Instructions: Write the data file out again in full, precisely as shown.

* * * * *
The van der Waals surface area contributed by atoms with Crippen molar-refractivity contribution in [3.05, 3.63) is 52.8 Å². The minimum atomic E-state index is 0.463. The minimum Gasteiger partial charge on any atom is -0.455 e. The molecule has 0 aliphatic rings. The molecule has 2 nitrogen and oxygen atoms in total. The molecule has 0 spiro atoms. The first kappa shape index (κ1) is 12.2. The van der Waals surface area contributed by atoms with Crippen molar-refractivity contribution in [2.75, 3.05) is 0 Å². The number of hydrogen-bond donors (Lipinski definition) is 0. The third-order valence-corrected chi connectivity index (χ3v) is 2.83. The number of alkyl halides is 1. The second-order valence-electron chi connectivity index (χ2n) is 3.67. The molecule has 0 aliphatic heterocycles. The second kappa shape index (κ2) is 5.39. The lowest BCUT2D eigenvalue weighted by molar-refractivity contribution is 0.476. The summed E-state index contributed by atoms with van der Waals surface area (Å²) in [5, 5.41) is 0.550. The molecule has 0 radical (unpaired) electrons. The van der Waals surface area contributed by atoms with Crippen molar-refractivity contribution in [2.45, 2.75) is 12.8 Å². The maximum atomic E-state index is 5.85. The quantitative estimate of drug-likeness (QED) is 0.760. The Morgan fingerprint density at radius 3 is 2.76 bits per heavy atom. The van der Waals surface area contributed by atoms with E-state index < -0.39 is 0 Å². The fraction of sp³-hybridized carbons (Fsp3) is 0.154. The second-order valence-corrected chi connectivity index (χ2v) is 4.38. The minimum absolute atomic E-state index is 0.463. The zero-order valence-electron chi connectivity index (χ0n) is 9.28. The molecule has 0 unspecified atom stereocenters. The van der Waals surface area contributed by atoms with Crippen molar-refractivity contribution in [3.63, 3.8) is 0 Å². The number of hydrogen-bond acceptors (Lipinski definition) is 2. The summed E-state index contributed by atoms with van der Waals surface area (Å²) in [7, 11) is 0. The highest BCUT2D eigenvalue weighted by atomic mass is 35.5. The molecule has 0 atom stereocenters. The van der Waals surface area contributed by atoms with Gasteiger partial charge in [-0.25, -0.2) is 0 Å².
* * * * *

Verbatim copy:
The van der Waals surface area contributed by atoms with Crippen molar-refractivity contribution in [3.05, 3.63) is 52.8 Å². The minimum atomic E-state index is 0.463. The minimum Gasteiger partial charge on any atom is -0.455 e. The molecule has 0 aliphatic rings. The molecule has 2 nitrogen and oxygen atoms in total. The molecule has 0 spiro atoms. The first kappa shape index (κ1) is 12.2. The van der Waals surface area contributed by atoms with Crippen molar-refractivity contribution in [2.75, 3.05) is 0 Å². The number of hydrogen-bond donors (Lipinski definition) is 0. The third-order valence-corrected chi connectivity index (χ3v) is 2.83. The number of alkyl halides is 1. The second-order valence-electron chi connectivity index (χ2n) is 3.67. The molecule has 0 aliphatic heterocycles. The second kappa shape index (κ2) is 5.39. The lowest BCUT2D eigenvalue weighted by molar-refractivity contribution is 0.476. The summed E-state index contributed by atoms with van der Waals surface area (Å²) in [5, 5.41) is 0.550. The molecule has 0 radical (unpaired) electrons. The van der Waals surface area contributed by atoms with Crippen molar-refractivity contribution in [2.45, 2.75) is 12.8 Å². The maximum atomic E-state index is 5.85. The quantitative estimate of drug-likeness (QED) is 0.760. The Morgan fingerprint density at radius 3 is 2.76 bits per heavy atom. The van der Waals surface area contributed by atoms with E-state index < -0.39 is 0 Å². The fraction of sp³-hybridized carbons (Fsp3) is 0.154. The second-order valence-corrected chi connectivity index (χ2v) is 4.38. The minimum absolute atomic E-state index is 0.463. The zero-order valence-electron chi connectivity index (χ0n) is 9.28. The molecule has 0 unspecified atom stereocenters. The van der Waals surface area contributed by atoms with Crippen molar-refractivity contribution in [3.63, 3.8) is 0 Å². The number of hydrogen-bond acceptors (Lipinski definition) is 2. The summed E-state index contributed by atoms with van der Waals surface area (Å²) in [7, 11) is 0. The highest BCUT2D eigenvalue weighted by atomic mass is 35.5. The molecule has 0 atom stereocenters. The van der Waals surface area contributed by atoms with Gasteiger partial charge in [-0.25, -0.2) is 0 Å².